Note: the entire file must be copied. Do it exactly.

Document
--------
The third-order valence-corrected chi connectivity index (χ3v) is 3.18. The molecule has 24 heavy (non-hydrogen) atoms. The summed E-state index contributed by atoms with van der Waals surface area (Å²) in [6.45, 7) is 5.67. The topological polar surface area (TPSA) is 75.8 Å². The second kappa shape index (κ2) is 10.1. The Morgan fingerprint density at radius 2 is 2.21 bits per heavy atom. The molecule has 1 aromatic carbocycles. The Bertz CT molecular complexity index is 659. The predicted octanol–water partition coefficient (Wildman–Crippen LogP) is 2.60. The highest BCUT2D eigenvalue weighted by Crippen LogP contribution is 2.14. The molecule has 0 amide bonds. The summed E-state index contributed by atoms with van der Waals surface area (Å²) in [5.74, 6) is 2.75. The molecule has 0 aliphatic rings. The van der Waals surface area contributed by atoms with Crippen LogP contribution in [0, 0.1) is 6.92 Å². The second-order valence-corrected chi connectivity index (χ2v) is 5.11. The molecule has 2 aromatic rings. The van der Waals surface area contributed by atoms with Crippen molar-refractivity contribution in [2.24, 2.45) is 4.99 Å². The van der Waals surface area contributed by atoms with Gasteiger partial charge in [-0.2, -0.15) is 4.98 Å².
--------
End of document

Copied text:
The third-order valence-corrected chi connectivity index (χ3v) is 3.18. The molecule has 24 heavy (non-hydrogen) atoms. The summed E-state index contributed by atoms with van der Waals surface area (Å²) in [6.45, 7) is 5.67. The topological polar surface area (TPSA) is 75.8 Å². The second kappa shape index (κ2) is 10.1. The Morgan fingerprint density at radius 2 is 2.21 bits per heavy atom. The molecule has 1 aromatic carbocycles. The Bertz CT molecular complexity index is 659. The predicted octanol–water partition coefficient (Wildman–Crippen LogP) is 2.60. The highest BCUT2D eigenvalue weighted by Crippen LogP contribution is 2.14. The molecule has 0 amide bonds. The summed E-state index contributed by atoms with van der Waals surface area (Å²) in [5.74, 6) is 2.75. The molecule has 0 aliphatic rings. The van der Waals surface area contributed by atoms with Crippen LogP contribution in [0, 0.1) is 6.92 Å². The second-order valence-corrected chi connectivity index (χ2v) is 5.11. The molecule has 2 aromatic rings. The van der Waals surface area contributed by atoms with Crippen molar-refractivity contribution in [2.24, 2.45) is 4.99 Å². The van der Waals surface area contributed by atoms with Gasteiger partial charge in [-0.2, -0.15) is 4.98 Å².